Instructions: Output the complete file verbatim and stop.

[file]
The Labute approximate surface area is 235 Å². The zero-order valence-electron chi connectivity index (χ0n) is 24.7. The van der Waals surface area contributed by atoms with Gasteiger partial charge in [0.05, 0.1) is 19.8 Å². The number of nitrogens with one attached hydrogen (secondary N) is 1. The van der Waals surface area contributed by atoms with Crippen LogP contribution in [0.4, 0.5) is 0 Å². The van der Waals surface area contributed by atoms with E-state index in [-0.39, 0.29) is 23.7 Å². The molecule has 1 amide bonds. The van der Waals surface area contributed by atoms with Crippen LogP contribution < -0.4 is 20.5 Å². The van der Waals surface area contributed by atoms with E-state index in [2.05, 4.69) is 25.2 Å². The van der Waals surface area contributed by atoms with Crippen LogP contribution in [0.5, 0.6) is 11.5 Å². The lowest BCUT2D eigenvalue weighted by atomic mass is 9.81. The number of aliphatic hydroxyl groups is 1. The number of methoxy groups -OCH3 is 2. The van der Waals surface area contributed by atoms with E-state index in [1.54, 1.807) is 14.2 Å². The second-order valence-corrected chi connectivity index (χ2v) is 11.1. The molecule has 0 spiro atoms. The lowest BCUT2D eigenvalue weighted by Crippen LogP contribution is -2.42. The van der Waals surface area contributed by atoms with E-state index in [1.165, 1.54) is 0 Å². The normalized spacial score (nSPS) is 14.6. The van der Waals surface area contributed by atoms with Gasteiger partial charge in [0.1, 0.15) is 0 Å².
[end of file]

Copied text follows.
The Labute approximate surface area is 235 Å². The zero-order valence-electron chi connectivity index (χ0n) is 24.7. The van der Waals surface area contributed by atoms with Gasteiger partial charge in [0.05, 0.1) is 19.8 Å². The number of nitrogens with one attached hydrogen (secondary N) is 1. The van der Waals surface area contributed by atoms with Crippen LogP contribution in [0.4, 0.5) is 0 Å². The van der Waals surface area contributed by atoms with E-state index in [-0.39, 0.29) is 23.7 Å². The molecule has 1 amide bonds. The van der Waals surface area contributed by atoms with Crippen LogP contribution < -0.4 is 20.5 Å². The van der Waals surface area contributed by atoms with E-state index in [2.05, 4.69) is 25.2 Å². The van der Waals surface area contributed by atoms with Crippen LogP contribution in [0.5, 0.6) is 11.5 Å². The lowest BCUT2D eigenvalue weighted by atomic mass is 9.81. The number of aliphatic hydroxyl groups is 1. The number of methoxy groups -OCH3 is 2. The van der Waals surface area contributed by atoms with E-state index in [1.54, 1.807) is 14.2 Å². The second-order valence-corrected chi connectivity index (χ2v) is 11.1. The molecule has 0 spiro atoms. The lowest BCUT2D eigenvalue weighted by Crippen LogP contribution is -2.42. The van der Waals surface area contributed by atoms with E-state index in [1.165, 1.54) is 0 Å². The normalized spacial score (nSPS) is 14.6. The van der Waals surface area contributed by atoms with Gasteiger partial charge in [0.1, 0.15) is 0 Å².